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Basic biology and artificial rearing of Bactrocera pyrifoliae (Diptera: Tephritidae), a pest of peaches and plums in northern Vietnam

Khanh, L.D., Hien, N.T.T., Trang, V.T., Toan, T.T., Rull, J.
International journal of tropical insect science 2014 v.34 no.S1 pp. S148
Bactrocera, adults, artificial rearing, cages, carrots, corn, diapause, diet, eggs, environmental factors, fruit growing, fruiting, harvesting, hosts, inbreeding depression, insects, integrated pest management, larvae, mating behavior, multivoltine habit, overwintering, peaches, pests, plums, pupae, sex ratio, temperature, traps, Thailand, Vietnam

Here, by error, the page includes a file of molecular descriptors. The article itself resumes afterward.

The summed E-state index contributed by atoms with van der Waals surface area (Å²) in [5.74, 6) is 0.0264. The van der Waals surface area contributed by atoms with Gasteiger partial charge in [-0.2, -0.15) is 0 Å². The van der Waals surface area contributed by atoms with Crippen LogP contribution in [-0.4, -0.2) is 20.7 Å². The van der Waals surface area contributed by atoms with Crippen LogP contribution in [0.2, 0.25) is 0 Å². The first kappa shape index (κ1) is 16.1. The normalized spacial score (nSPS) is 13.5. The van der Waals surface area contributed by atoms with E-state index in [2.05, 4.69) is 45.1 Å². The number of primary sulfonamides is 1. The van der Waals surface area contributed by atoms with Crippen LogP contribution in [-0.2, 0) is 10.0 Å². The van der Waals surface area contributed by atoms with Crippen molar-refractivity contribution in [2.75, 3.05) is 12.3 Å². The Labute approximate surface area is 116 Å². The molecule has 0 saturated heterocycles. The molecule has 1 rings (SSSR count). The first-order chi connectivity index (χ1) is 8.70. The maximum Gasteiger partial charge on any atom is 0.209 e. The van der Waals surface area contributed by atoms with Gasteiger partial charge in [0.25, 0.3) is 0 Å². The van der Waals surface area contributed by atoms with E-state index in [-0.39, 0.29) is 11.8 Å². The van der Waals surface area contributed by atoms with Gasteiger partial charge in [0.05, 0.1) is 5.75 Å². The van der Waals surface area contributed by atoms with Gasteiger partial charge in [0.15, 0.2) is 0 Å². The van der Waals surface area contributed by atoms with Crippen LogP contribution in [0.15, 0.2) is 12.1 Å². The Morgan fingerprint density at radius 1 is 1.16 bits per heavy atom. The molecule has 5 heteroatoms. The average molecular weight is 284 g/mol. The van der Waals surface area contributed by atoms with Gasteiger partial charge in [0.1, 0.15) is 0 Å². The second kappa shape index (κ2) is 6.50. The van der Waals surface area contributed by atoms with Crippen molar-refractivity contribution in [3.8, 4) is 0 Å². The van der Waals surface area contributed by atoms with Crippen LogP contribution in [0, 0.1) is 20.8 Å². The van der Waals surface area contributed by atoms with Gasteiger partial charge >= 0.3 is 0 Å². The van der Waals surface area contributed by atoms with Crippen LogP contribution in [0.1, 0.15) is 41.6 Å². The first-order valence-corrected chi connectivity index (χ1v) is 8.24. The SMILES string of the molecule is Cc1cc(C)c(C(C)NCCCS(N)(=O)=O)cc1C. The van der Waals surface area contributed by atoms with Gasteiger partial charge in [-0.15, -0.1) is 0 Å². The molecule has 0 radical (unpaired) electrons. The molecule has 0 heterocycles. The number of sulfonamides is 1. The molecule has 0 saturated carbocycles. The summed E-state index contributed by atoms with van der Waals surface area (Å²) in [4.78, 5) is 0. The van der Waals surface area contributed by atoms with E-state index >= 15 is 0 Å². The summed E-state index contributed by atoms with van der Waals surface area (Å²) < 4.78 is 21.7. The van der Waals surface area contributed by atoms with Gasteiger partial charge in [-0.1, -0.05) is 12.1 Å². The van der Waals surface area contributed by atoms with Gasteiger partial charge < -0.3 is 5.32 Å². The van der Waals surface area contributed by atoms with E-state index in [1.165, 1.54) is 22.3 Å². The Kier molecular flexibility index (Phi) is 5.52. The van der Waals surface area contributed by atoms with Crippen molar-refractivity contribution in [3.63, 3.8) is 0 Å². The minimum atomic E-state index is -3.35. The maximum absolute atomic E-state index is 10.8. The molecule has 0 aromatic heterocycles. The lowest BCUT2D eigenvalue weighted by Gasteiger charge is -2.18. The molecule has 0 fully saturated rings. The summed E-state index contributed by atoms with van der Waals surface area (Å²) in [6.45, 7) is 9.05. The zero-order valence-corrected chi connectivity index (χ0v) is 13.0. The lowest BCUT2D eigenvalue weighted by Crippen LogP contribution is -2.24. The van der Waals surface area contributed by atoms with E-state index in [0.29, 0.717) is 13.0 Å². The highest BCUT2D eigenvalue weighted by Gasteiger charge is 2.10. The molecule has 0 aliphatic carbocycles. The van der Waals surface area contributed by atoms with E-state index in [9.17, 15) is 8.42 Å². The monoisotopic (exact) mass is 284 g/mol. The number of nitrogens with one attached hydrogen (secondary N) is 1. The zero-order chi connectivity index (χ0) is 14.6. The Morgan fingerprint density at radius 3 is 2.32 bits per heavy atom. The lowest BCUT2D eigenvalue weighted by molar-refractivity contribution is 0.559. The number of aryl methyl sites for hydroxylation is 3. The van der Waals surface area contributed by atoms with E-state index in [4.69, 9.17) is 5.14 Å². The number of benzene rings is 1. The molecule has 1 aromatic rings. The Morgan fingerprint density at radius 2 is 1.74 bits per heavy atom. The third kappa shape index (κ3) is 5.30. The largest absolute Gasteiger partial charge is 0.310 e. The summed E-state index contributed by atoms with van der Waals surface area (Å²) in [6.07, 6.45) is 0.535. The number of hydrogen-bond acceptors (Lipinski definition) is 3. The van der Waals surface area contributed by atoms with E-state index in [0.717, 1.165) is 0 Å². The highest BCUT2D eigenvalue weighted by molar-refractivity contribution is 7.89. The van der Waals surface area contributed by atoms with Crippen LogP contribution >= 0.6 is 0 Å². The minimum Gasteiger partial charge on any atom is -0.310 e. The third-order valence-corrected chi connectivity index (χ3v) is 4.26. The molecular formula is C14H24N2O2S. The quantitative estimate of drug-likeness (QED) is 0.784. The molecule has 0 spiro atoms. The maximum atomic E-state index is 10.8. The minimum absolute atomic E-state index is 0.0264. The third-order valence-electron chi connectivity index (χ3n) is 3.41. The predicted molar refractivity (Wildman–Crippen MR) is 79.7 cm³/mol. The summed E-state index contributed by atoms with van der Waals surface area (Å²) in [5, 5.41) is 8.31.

In this study, the basic biology of and artificial rearing techniques for Bactrocera pyrifoliae (Drew and Hancock), a pest of peaches and plums in high-elevation areas of northern Vietnam and Thailand, were investigated for 5 years. Bactrocera pyrifoliae was found only between elevations of 1000 and 1500 m, heavily infesting peaches and plums from early June to harvest in mid-July. The durations of the egg, larval and pupal stages were determined under controlled environmental conditions in the laboratory, indicating that B. pyrifoliae is a multivoltine species. Larvae were successfully reared on a carrot and corn powder-based diet. Determinations of the appropriate adult density in colony cages, and also optimal temperature conditions for holding adults, were made. Bactrocera pyrifoliae performed better when the temperature was lowered during the night, as would be expected for a species adapted to temperate-like environments. Interestingly, adults originating from field-collected pupae emerged with a 3:1 female-biased sex ratio. Laboratory colonies, by generation seven, appeared to exhibit signs of inbreeding depression and required periodic incorporation of wild insects to restore egg hatch. To develop sound management techniques for populations of B. pyrifoliae infesting peaches, alternate commercial and native hosts infested outside the peach and plum fruiting season must be identified or some form of overwintering mechanism such as reproductive diapause be discovered. Documentation of mating behaviour in the field (a key to developing efficient traps), improvement in fertility in laboratory colonies, and eventually sterile insect technique-based integrated pest management for pest population management in the expanding low-chill temperate fruit-growing areas of northern Vietnam are also needed.